Stanford student finds glitch in ransomware payment system to save victims $27,000

Sometimes the good guys win.
Jack Cable
Jack Cable (center) speaks at a HackerOne conference in 2019 (courtesy of HackerOne).

The hackers behind a nascent strain of ransomware hit a snag this week when a security researcher found a flaw in the payment system and, he says, helped victims save $27,000 in potential losses.

Stanford University student and security researcher Jack Cable got a call Wednesday from a family friend, who is a doctor, asking for help because cybercriminals had locked the doctor’s computer. The doctor was preparing to pay the ransom when Cable began looking at the hackers’ payment system, according to Cable.

The hackers were demanding 0.01 Bitcoin, or roughly $550 at the time, to unlock the doctor’s files. Cable, who served as a cybersecurity adviser to the Department of Homeland Security during the 2020 election, realized that if he changed one letter from lowercase to uppercase in the “transaction ID” the hackers were using to track payments, the system mistook the input for a victim that had already paid and unlocked the files.

The new strain of ransomware, known as QLocker, has flooded the internet in recent days, targeting network storage systems made by Taiwan-based QNAP Systems. The firm confirmed the ransomware attacks on Thursday, saying it was “urgently working on a solution to remove malware from infected devices.”


Cable took to Twitter late Wednesday asking victims of the ransomware to get in touch so he could help recover their data. He said 50 people from various parts of the world messaged him, and that he was able to get their data back using the same glitch in the hackers’ payment scheme. That prevented some $27,000 in potential victim losses.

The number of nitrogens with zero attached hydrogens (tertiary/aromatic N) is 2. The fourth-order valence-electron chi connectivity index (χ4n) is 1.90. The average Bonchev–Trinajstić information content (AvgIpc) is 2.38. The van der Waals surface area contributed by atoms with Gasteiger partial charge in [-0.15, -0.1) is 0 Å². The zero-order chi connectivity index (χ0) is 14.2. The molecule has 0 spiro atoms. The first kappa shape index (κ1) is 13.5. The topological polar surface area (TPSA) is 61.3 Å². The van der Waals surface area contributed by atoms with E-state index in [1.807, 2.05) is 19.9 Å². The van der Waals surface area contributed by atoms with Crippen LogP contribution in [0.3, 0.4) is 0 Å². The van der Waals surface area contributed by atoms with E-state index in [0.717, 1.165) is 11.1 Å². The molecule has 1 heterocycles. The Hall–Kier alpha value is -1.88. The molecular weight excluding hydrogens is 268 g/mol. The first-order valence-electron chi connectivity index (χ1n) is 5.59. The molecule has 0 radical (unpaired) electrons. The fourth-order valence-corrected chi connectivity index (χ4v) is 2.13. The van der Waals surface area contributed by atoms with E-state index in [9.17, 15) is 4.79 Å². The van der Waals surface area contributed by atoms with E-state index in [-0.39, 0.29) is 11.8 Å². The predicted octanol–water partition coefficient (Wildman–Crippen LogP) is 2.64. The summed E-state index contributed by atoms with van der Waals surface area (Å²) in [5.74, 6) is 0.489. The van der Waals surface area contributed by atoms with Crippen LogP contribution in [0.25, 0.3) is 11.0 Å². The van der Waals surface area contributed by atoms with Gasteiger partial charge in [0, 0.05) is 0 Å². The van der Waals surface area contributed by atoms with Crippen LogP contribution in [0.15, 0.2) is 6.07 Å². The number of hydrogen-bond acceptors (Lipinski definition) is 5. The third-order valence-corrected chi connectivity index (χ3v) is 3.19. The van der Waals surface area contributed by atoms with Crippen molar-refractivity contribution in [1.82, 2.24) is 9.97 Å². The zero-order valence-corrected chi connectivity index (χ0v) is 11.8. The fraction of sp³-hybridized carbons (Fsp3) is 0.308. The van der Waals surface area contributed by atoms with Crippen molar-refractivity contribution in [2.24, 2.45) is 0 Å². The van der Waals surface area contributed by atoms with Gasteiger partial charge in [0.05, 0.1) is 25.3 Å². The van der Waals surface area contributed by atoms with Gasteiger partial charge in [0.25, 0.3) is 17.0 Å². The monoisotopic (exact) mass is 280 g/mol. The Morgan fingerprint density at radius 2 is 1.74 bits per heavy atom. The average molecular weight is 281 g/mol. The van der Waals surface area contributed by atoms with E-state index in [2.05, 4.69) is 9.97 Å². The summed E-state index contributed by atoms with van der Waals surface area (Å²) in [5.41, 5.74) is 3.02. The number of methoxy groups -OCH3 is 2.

The ransomware authors have since fixed the glitch, but Cable’s efforts count as a small yet significant win against a broader scourge of ransomware incidents that has affected countless U.S. businesses and government agencies. 

“It shows that even though we may think of all attackers as being very sophisticated, the reality is that since this is financially motivated, there’s going to be a range of sophistication levels,” Cable told CyberScoop.

Cybercriminals “looking to make a quick buck” are “unlikely to have a robust security team,” Cable pointed out.

The 21-year-old, who made his name by hacking Pentagon software systems as a teenager to make them more secure, said he would continue to look for weaknesses in attacker infrastructure when he had time.  


Ransomware gangs can be “sloppy” in their tradecraft, he added. “To whatever extent we can take advantage of this to reduce the damage can go a long way,” Cable said.

Sean Lyngaas

Written by Sean Lyngaas

Sean Lyngaas is CyberScoop’s Senior Reporter covering the Department of Homeland Security and Congress. He was previously a freelance journalist in West Africa, where he covered everything from a presidential election in Ghana to military mutinies in Ivory Coast for The New York Times. Lyngaas’ reporting also has appeared in The Washington Post, The Economist and the BBC, among other outlets. His investigation of cybersecurity issues in the nuclear sector, backed by a grant from the Pulitzer Center on Crisis Reporting, won plaudits from industrial security experts. He was previously a reporter with Federal Computer Week and, before that, with Smart Grid Today. Sean earned a B.A. in public policy from Duke University and an M.A. in International Relations from The Fletcher School of Law and Diplomacy at Tufts University.

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